Having indicated our sympathy for the nisi prius judge we can, without offense, express our view of what the ideal Circuit Court should be.
To measure up to the full stature, he should, first of all, be a man "sans peur et sans reproche." His life should be the most eloquent of all pleas for all that is pure, just and lawful. What he teaches and expounds by precept, he must not by example belie.
If from his high place he charges, as he must, against wrong, crime and immorality, and seeks to lead the people to a higher and purer atmosphere of social life, his own life must be blameless. The spectacle of a judge reading a homily to the
grand jury against gambling and vice, and then indicted by the same grand jury for gambling, would shock the bar and public alike, and prove an incurable blow to the administration of justice by him in his circuit.
He should be one who loves justice. He should be a patient listener, but at the same time have a capacity for the dispatch of the business of his court. He must keep the control of his docket.
The nisi prius judge is seen in his best or worst light in the trial of a cause with a petit jury, accordingly as he measures up to the magnitude of the occasion.
The framers of the Constitution of the United States and of our several State Constitutions were so jealous of the right of trial by jury that they were unwilling to let it rest on the unwritten or common law, but imbedded it in these organic charters in language so lucid and explicit that it can not be evaded, save by destroying these Constitutions.
Lord Camden said: "Trial by jury is indeed the foundation of our free Constitution; take that away and the whole fabric will soon moulder into dust."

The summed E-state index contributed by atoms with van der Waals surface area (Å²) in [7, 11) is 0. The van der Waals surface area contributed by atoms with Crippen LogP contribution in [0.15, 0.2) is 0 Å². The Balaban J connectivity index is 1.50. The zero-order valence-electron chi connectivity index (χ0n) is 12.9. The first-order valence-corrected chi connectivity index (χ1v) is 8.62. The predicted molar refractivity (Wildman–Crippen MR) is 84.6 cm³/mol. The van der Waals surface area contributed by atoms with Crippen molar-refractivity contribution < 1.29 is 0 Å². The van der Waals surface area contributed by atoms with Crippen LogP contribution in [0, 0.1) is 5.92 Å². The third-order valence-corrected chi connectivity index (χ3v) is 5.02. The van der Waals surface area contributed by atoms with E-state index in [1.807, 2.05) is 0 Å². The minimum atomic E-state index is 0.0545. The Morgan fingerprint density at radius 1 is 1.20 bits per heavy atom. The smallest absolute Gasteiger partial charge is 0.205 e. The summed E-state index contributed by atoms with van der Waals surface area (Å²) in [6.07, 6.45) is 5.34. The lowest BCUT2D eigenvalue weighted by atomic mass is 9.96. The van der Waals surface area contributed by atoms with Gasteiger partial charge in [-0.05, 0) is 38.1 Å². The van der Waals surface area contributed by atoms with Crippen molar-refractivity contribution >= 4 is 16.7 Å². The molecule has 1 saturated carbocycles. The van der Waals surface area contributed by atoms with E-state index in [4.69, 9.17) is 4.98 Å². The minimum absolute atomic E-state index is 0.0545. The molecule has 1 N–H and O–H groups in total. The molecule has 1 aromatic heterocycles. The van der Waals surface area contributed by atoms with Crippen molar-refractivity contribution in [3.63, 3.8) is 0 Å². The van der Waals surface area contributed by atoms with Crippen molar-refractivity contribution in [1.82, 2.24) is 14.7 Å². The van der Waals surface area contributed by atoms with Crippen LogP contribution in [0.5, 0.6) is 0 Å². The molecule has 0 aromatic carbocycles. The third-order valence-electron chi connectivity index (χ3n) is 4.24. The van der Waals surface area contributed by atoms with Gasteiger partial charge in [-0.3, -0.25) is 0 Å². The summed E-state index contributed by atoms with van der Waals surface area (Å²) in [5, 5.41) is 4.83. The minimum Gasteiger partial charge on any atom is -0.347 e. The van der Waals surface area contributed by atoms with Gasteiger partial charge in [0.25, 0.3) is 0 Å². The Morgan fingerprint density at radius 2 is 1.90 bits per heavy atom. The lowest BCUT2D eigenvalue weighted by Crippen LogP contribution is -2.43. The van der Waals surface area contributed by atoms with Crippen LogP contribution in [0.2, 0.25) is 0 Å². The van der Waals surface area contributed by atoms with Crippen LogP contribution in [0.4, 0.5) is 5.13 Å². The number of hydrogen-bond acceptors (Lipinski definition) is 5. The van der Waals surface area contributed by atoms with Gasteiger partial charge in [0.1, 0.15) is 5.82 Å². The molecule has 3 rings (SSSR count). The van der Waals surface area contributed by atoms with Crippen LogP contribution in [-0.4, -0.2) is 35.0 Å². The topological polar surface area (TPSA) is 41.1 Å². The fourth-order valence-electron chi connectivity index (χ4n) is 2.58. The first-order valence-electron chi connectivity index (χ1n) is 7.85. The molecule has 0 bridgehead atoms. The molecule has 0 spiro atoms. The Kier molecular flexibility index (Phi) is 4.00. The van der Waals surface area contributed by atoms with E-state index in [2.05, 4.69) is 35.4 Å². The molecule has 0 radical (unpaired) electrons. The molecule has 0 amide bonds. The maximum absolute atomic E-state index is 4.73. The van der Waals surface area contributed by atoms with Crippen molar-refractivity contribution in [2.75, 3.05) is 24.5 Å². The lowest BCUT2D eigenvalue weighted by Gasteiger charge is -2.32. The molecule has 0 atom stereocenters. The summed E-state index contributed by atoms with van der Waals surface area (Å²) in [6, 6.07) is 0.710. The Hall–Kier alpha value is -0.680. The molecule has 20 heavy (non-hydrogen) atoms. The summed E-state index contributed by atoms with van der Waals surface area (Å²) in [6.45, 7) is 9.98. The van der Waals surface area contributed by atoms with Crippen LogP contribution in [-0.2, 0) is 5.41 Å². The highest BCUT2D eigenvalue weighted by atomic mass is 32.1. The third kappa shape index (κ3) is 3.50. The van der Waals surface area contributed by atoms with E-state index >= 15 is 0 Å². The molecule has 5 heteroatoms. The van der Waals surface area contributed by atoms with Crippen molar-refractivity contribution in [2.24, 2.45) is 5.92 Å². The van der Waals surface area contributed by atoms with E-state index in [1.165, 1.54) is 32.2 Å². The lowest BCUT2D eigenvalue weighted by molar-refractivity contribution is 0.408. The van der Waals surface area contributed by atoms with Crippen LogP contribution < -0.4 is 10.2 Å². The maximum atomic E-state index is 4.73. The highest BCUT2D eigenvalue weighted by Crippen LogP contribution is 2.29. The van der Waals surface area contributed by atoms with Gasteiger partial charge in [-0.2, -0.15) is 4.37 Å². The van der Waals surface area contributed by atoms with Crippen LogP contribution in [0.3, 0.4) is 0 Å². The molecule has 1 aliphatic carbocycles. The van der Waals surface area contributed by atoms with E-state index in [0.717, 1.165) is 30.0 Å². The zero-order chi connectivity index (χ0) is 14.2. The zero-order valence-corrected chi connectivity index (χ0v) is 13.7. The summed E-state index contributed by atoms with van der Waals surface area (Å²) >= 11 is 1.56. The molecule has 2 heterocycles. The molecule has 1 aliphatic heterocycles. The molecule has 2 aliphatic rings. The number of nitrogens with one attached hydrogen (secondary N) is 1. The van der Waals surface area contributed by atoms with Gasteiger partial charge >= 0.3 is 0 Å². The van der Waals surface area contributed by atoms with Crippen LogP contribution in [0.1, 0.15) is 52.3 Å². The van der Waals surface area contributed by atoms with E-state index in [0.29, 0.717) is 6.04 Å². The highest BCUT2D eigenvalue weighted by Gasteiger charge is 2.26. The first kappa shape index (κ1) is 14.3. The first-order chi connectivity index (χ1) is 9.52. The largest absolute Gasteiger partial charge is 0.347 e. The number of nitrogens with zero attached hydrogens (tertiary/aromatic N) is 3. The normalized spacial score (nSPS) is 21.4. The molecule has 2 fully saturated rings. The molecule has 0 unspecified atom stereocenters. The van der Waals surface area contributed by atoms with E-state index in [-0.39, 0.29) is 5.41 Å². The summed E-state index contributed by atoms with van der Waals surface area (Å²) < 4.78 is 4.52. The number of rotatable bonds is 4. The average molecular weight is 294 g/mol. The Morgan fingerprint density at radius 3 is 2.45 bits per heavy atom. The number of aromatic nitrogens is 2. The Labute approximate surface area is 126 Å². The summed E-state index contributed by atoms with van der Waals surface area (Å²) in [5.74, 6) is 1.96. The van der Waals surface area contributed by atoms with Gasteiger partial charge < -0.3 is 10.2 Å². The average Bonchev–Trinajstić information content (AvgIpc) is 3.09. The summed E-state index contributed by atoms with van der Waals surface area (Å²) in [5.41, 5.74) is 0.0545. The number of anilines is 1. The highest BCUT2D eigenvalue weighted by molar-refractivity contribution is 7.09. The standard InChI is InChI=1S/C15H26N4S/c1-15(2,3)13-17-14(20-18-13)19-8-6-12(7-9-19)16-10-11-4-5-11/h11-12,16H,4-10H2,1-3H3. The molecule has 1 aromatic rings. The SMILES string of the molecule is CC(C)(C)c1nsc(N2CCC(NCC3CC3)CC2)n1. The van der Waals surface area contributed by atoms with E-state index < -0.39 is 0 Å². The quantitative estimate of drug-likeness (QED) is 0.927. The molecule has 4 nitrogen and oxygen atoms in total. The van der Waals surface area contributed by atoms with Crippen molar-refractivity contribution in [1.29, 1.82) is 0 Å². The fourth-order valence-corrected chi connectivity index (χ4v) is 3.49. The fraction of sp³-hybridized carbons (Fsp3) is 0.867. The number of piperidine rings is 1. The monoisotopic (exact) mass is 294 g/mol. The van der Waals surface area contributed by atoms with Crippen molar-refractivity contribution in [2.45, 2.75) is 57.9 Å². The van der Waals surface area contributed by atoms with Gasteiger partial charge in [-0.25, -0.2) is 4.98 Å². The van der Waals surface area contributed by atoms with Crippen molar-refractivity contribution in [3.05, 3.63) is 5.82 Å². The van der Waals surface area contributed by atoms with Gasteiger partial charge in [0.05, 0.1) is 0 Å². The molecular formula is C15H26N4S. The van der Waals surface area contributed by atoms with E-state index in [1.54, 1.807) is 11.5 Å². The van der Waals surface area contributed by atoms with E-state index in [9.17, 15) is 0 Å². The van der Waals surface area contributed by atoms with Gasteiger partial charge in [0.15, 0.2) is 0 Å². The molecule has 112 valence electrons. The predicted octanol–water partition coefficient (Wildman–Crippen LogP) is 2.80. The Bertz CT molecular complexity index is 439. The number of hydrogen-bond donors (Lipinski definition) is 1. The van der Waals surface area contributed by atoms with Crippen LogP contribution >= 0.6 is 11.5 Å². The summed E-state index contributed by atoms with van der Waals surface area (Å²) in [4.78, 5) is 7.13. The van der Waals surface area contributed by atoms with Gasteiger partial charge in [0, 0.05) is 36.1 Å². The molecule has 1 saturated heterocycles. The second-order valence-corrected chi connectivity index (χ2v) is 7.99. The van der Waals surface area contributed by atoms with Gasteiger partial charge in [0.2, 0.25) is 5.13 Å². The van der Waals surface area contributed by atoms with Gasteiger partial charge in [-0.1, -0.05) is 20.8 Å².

But we all know that the common law trial by jury was "trial by court and jury." Under that system and ours, "the judge determines the law, and the jury the fact."
Each in their appropriate spheres is essential to a rational determination of the rights of the parties before the court. Neither must trench upon the province of the other. It is when they exert on each other a mutual and salutary control that they reach their highest moral plane and best justify the wisdom of the system.
It is the trial judge who must understand and enforce the great fundamental principle of jury trial. It is his function to ceaselessly guard this right of the litigant, especially if the litigant be a defendant in a criminal prosecution. It is his duty to see that the jury is indifferent between the Commonwealth and the prisoner at the bar.
Whatever criticisms have been indulged in the past on the failure of juries to reach exact justice, it is at least true that
their recorded errors number far less than those which the highest courts have committed and confessed in their innumerable overruled cases.
As for myself, the longer I live and the more closely I observe the result of jury trials, the more I am inclined to agree with that English writer who says that "when we consider the impartiality required and enforced in returning juries, and the properties which the law requires in every juryman when returned, we may almost doubt whether human wisdom is capable of providing a more perfect method of determining the truth of facts consistent with the liberties of a free people, at least we may conclude that it has not hitherto done it."
But it is when the constitutional jury is obtained, and the trial proceeds, that the nisi prius judge is himself placed on trial. It is then he invites the closest scrutiny. From the moment that the first witness is called until the verdict is rendered it is his part to guide the trial in the paths of the law.